Nostalgia (3) The medium format camera
A long long time ago when many of you guys were still children or perhaps not even born, amazing camera’s were taken underwater by serious underwater photographers. I am referring to the medium format cameras using roll films for 12 or 24 exposures. Actually, there were two medium formats, the 6X6 and the 6X4.5 format, the latter allowing to take 15 or 30 exposures. You had no idea of the success of your shots until you had brought your Kodak ExtachromeX 64 ASA films to the photo shop and had them developed after your return home*
A legendary camera in those days (the late 70 ties) was a twin lenses reflex. the Rolleiflex 3.5 F with a fixed Planar lense. Its Rolleimarin housing designed by Hans Hass was a marvel of engineering. The Rolleimarin was the ideal camera for fish close-ups. Later models had the possibility to use Rolleinars, close up lenses that could be switched in front of the camera's lens with a lever on top of the housing. And it had a prism viewfinder. The original housing had an arm with a flashbulb, but later owners preferred a modern electronic strobe attached with cable to a bulkhead on the housing, and a trigger circuitry (thyristor) inside the housing. Some years later Rolleiflex produced a single lens reflex the Rollei SL 66, a camera with bellows fitted in an Aquamarin underwater housing. Unlike its predecessor, this expensive camera permitted to switch lenses.
A popular and less expensive camera in the 6X4.5 format was the Mamya 645 that also had interchangeable lenses, like a Secor wide-angle lens. René Hugenschmidt had designed a nice housing for this camera that he named the Hugymarin. It aso had a prism viewfinder. I bought it from René for the reasonable price of 900 guilders at a diving exposition held in Amsterdam, somewhere in the 80 ties.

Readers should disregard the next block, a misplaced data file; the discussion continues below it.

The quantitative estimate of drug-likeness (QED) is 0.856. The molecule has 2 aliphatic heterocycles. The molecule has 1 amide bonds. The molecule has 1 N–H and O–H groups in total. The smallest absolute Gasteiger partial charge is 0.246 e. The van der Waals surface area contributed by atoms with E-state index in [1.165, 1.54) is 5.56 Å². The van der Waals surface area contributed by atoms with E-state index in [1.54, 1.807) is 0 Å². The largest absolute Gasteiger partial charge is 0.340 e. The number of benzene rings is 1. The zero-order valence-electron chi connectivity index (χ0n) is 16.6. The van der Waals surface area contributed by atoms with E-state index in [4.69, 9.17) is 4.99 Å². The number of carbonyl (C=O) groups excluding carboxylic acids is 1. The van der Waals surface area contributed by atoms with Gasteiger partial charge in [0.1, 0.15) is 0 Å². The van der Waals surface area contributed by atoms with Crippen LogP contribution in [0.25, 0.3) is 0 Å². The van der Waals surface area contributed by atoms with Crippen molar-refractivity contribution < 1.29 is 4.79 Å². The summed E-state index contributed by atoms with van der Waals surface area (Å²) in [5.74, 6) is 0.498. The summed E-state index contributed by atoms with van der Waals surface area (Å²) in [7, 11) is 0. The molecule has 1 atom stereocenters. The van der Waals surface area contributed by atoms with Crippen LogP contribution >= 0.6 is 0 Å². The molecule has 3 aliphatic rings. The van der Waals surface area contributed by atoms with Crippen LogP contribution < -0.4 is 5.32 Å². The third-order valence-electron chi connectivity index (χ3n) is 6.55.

Now, in the digital era a medium format sensor like 6x6 almost doubles the size of the sensor of a full frame dSLR. It would provide a higher resolution than a full-frame camera, resulting in excellent image quality with superb details. But the market for these expensive cameras and their lenses is small and shrinking. Medium format cameras also tend to be slower and larger. So it won’t replace a regular dSLR as an everyday camera and is probably better suited for portraitures in a photo studio. To my knowledge there is no firm selling underwater housings for current medium format cameras, like for example the Pentax 6X4.5. A return of the medium format in the underwater photography world therefore seems unlikely.
*I must also mention here another immensely popular underwater camera the Nikonos V amphibious camera , that dominated the (in particular American) market in the late 20th century. I believe that Jim Church was then one of the UW celebrities using this camera. Nikonos is the name of a series of 35mm format cameras specifically made for underwater photography and originally launched by Nikon as ‘Calypso’ in 1963. It was designed by Cousteau and Jean de Wouters a Belgian engineer in1963. Also famous for the T shirt with ‘Nikonos flooders club’